Clothing With a Conscience: Why Ethical Fashion Matters

Textile artisan from K’amolon K’i K’ojonel in Guatemala

To choose ethical fashion is to appreciate the artisan, as well as the garment. Nine years ago, a building collapse at a Bangladesh clothing factory claimed the lives of 1,134 people — mostly young women.

Every year, on the anniversary of the Rana Plaza collapse, we join those who ask: who made my clothes?

Behind this seemingly simple question lies our commitment to a different kind of fashion industry – one that rejects anonymity. One in which the maker is identified by name and handmade craftsmanship is valued for its vital role in preserving culture.

Meet Dani Paraswati, a Javanese designer who discovered her passion at a young age. “My mother has been a seamstress since 1973. It was that talent that was passed down to me. Since I was a child, I often watched her work, and then I tried to make doll clothes. This interest of mine made me decide to become a designer,” says the artisan. “My goal in working with Novica is to expand marketing and expand product distribution channels overseas. My target is that my employees can still earn income during this difficult pandemic. I want to preserve traditional materials and motifs so that they are increasingly famous in the international market.”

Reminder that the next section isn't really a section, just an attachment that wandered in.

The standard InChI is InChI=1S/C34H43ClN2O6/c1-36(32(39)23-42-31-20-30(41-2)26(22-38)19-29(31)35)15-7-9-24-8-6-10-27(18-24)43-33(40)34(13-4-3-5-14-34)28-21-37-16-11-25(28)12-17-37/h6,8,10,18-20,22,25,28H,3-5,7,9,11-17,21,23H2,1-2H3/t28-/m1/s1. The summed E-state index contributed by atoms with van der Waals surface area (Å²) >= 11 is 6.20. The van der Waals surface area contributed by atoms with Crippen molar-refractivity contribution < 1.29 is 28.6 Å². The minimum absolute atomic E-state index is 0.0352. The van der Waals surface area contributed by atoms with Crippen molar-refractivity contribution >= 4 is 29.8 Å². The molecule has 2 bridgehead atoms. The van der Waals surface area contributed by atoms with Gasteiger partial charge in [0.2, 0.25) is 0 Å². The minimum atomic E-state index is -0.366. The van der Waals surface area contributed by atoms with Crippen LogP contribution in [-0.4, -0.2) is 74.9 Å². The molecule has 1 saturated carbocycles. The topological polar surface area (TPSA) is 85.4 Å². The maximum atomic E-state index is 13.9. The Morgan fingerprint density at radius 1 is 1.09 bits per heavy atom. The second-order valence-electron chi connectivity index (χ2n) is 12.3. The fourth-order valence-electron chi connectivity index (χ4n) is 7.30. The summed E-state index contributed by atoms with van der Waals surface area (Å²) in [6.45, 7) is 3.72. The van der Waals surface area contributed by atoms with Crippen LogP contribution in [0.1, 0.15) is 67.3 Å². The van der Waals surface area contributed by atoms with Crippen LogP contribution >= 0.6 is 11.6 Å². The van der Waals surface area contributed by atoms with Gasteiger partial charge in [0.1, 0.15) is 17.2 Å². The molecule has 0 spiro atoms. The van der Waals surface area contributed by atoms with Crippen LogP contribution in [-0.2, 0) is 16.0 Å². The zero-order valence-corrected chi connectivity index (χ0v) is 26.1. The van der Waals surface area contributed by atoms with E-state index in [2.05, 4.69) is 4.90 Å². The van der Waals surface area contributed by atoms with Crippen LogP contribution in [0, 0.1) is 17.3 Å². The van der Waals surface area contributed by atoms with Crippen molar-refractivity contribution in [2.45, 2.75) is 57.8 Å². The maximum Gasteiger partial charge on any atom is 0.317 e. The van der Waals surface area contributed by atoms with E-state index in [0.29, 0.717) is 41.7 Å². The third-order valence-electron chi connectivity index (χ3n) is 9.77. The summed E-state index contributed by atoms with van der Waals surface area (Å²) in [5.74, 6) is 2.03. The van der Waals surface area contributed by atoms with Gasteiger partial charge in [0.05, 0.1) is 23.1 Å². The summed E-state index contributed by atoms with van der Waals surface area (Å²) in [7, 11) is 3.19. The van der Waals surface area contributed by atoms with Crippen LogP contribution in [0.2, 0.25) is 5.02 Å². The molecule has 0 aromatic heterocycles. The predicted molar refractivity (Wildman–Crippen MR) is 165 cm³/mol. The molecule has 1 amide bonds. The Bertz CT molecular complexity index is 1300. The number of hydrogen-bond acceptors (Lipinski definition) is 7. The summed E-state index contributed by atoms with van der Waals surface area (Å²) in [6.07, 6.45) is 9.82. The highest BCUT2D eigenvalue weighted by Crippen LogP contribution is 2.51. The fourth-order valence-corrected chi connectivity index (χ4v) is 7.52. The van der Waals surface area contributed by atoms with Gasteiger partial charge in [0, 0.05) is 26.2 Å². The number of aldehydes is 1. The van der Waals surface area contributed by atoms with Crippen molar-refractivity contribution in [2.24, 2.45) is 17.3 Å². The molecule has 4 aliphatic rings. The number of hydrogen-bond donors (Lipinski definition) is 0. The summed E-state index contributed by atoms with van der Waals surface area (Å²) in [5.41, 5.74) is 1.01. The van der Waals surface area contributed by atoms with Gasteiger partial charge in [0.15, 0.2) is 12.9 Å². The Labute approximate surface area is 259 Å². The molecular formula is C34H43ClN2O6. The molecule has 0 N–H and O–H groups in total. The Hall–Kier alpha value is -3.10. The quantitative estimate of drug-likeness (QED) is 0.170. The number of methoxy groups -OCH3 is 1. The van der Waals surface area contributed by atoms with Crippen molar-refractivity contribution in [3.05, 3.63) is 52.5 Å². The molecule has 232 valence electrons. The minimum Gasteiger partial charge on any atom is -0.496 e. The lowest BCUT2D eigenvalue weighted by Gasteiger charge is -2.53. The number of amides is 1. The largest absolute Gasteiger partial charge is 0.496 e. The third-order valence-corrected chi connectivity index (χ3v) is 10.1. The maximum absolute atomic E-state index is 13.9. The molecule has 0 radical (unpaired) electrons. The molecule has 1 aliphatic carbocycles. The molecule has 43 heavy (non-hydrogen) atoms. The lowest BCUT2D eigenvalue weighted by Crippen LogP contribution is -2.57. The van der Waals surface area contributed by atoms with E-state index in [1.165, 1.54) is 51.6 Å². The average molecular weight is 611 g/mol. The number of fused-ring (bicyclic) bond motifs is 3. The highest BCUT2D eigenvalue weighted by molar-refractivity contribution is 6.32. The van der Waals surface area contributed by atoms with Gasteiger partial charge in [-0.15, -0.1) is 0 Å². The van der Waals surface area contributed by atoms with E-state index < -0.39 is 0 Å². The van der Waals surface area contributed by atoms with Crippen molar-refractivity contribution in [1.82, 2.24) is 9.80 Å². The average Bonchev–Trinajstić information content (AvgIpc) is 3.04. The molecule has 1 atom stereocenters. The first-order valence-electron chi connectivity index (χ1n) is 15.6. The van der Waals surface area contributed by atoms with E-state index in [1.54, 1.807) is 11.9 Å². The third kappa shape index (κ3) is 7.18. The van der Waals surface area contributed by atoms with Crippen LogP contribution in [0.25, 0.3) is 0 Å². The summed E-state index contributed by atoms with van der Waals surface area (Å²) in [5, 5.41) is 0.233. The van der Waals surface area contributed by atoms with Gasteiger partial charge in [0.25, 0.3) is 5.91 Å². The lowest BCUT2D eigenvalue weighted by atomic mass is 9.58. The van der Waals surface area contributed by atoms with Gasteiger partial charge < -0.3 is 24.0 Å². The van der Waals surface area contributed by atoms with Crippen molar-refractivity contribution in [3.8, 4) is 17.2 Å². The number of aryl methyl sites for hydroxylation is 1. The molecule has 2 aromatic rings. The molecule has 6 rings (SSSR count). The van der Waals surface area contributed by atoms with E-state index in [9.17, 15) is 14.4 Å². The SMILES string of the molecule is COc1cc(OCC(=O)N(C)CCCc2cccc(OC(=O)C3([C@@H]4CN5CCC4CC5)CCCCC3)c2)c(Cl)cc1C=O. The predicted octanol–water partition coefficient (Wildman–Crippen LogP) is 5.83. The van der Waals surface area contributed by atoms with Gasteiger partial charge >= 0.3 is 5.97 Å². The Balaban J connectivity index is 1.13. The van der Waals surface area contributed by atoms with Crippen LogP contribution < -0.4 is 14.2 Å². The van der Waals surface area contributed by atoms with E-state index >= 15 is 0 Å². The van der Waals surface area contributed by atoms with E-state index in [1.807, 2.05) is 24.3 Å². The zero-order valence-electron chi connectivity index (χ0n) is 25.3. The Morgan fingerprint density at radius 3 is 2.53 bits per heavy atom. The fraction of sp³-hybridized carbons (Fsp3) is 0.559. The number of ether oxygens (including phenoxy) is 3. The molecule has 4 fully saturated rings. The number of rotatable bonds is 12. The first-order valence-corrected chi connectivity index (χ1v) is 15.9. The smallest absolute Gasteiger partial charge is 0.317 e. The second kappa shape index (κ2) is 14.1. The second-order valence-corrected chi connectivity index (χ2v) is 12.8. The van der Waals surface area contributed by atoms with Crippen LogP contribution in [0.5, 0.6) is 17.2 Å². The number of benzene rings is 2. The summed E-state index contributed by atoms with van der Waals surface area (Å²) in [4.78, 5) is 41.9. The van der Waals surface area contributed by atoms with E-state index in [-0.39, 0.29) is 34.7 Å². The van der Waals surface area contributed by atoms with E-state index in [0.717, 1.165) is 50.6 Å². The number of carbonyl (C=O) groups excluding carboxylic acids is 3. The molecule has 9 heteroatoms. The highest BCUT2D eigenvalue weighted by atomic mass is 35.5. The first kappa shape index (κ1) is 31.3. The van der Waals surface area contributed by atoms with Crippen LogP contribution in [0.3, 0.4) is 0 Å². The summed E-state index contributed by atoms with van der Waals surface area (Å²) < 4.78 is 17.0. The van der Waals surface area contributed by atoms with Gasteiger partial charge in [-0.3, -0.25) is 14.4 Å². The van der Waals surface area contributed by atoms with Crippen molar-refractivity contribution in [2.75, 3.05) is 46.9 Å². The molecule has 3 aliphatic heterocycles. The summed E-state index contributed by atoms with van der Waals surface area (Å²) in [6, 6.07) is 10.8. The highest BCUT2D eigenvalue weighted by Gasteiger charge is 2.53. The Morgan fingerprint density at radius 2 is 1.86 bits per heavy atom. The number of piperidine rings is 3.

Dani Paraswati

Join us in supporting Ethical Fashion today — and every day.

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